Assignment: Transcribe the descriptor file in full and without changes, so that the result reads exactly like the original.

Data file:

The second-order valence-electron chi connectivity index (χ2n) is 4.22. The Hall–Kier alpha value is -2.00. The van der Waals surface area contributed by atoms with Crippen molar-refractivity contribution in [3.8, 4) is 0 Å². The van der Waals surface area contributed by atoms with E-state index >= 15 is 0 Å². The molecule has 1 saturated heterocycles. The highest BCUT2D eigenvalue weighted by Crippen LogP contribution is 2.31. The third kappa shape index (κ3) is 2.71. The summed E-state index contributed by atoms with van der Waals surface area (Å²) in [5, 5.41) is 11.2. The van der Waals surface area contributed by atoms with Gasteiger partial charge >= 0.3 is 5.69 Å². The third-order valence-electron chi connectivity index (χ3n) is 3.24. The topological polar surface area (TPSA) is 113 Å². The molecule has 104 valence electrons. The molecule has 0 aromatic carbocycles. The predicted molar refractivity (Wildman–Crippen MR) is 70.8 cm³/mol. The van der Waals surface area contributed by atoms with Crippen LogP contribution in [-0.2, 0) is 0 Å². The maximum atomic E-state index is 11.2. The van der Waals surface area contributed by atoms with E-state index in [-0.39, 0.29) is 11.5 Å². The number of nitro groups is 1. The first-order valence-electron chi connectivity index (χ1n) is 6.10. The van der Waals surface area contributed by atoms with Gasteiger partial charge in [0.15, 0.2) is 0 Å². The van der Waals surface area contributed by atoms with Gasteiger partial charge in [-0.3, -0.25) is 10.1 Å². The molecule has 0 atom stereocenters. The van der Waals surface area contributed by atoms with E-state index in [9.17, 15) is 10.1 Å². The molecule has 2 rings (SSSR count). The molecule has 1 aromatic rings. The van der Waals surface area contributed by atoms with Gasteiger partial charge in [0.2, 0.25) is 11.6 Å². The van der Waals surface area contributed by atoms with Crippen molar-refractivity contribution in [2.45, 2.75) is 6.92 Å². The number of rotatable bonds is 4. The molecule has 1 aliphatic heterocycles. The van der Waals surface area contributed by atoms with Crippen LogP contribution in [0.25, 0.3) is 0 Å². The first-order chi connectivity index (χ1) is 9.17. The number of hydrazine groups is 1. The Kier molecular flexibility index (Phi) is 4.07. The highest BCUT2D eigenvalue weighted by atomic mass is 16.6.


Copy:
The second-order valence-electron chi connectivity index (χ2n) is 4.22. The Hall–Kier alpha value is -2.00. The van der Waals surface area contributed by atoms with Crippen molar-refractivity contribution in [3.8, 4) is 0 Å². The van der Waals surface area contributed by atoms with E-state index >= 15 is 0 Å². The molecule has 1 saturated heterocycles. The highest BCUT2D eigenvalue weighted by Crippen LogP contribution is 2.31. The third kappa shape index (κ3) is 2.71. The summed E-state index contributed by atoms with van der Waals surface area (Å²) in [5, 5.41) is 11.2. The van der Waals surface area contributed by atoms with Gasteiger partial charge >= 0.3 is 5.69 Å². The third-order valence-electron chi connectivity index (χ3n) is 3.24. The topological polar surface area (TPSA) is 113 Å². The molecule has 104 valence electrons. The molecule has 0 aromatic carbocycles. The predicted molar refractivity (Wildman–Crippen MR) is 70.8 cm³/mol. The van der Waals surface area contributed by atoms with Crippen LogP contribution in [-0.2, 0) is 0 Å². The maximum atomic E-state index is 11.2. The van der Waals surface area contributed by atoms with E-state index in [-0.39, 0.29) is 11.5 Å². The number of nitro groups is 1. The first-order valence-electron chi connectivity index (χ1n) is 6.10. The van der Waals surface area contributed by atoms with Gasteiger partial charge in [0.15, 0.2) is 0 Å². The van der Waals surface area contributed by atoms with Gasteiger partial charge in [-0.3, -0.25) is 10.1 Å². The molecule has 0 atom stereocenters. The van der Waals surface area contributed by atoms with E-state index in [9.17, 15) is 10.1 Å². The molecule has 2 rings (SSSR count). The molecule has 1 aromatic rings. The van der Waals surface area contributed by atoms with Gasteiger partial charge in [0.2, 0.25) is 11.6 Å². The van der Waals surface area contributed by atoms with Crippen molar-refractivity contribution in [2.45, 2.75) is 6.92 Å². The number of rotatable bonds is 4. The molecule has 1 aliphatic heterocycles. The van der Waals surface area contributed by atoms with Crippen LogP contribution in [0.25, 0.3) is 0 Å². The first-order chi connectivity index (χ1) is 9.17. The number of hydrazine groups is 1. The Kier molecular flexibility index (Phi) is 4.07. The highest BCUT2D eigenvalue weighted by atomic mass is 16.6.